We just received an exciting note from Dr. Jeff Goldstein, the Director for the National Center for Earth and Space Science Education. There is a unique and historic opportunity for students in grades 5-12 to fly an experiment on the final scheduled space shuttle mission, STS-134, through the Student Spaceflight Experiments Program (SSEP).
There is room for 45 different experiments to be flown for 10 days aboard Shuttle Endeavour, each designed by middle school and high school classes across the U.S., and with astronauts operating the experiments. Launch is tentatively scheduled for November 2010, but a launch slip to mid-January is expected, enabling this extra student spaceflight experiments opportunity.
But it’s time-critical! All the details of the experiments have to be submitted by the first part of August, 2010, and each team does have to secure their own funding.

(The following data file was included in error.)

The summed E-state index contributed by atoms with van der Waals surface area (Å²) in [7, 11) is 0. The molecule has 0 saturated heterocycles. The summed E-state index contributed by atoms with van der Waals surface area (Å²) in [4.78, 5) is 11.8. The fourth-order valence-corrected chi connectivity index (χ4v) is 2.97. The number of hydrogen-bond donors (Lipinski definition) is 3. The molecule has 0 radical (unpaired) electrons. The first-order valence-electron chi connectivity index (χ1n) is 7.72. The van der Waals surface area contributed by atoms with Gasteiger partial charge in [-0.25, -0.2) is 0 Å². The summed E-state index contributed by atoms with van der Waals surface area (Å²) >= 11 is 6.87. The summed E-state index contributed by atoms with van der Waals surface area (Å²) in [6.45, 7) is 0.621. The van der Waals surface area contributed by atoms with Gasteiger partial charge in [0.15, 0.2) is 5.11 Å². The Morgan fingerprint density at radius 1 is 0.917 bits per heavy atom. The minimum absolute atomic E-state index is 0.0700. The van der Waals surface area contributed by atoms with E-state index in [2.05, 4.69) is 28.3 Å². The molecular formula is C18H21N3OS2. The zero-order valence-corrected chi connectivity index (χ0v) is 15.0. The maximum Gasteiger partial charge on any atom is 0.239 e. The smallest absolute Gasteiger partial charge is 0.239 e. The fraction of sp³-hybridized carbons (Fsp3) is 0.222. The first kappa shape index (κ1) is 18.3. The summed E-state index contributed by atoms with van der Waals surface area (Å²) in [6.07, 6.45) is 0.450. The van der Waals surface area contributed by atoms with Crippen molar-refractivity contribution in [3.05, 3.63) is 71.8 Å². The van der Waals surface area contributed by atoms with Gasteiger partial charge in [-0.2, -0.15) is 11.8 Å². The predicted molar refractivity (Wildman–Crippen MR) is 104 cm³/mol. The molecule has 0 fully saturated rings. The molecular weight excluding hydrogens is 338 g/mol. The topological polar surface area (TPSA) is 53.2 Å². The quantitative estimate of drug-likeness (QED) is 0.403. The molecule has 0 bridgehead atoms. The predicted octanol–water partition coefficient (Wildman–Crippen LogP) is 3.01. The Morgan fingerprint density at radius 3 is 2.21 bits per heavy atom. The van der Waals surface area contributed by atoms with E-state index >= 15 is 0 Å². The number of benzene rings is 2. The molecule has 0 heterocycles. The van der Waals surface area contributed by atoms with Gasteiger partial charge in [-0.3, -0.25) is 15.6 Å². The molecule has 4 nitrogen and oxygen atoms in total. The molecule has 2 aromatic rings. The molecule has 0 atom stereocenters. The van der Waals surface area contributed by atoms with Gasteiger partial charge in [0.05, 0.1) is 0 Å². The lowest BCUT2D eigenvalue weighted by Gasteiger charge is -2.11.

So check out the SSEP website for details, and spread the word to all the teachers, students and school administrators you know!
This program does hinge on whether the flight will be delayed until January. The issue is the big new spectrometer that is going to the International Space Station, which will use a different type of magnet than originally planned. The Alpha Magnetic Spectrometer was supposed to fly in July, then was switched to the final scheduled shuttle flight and tentatively delayed to November to allow for the change in magnets. But now it appears it might slip to January, 2011.
But the delay is also providing this potential new opportunity. So, teachers, students — take advantage! And good luck!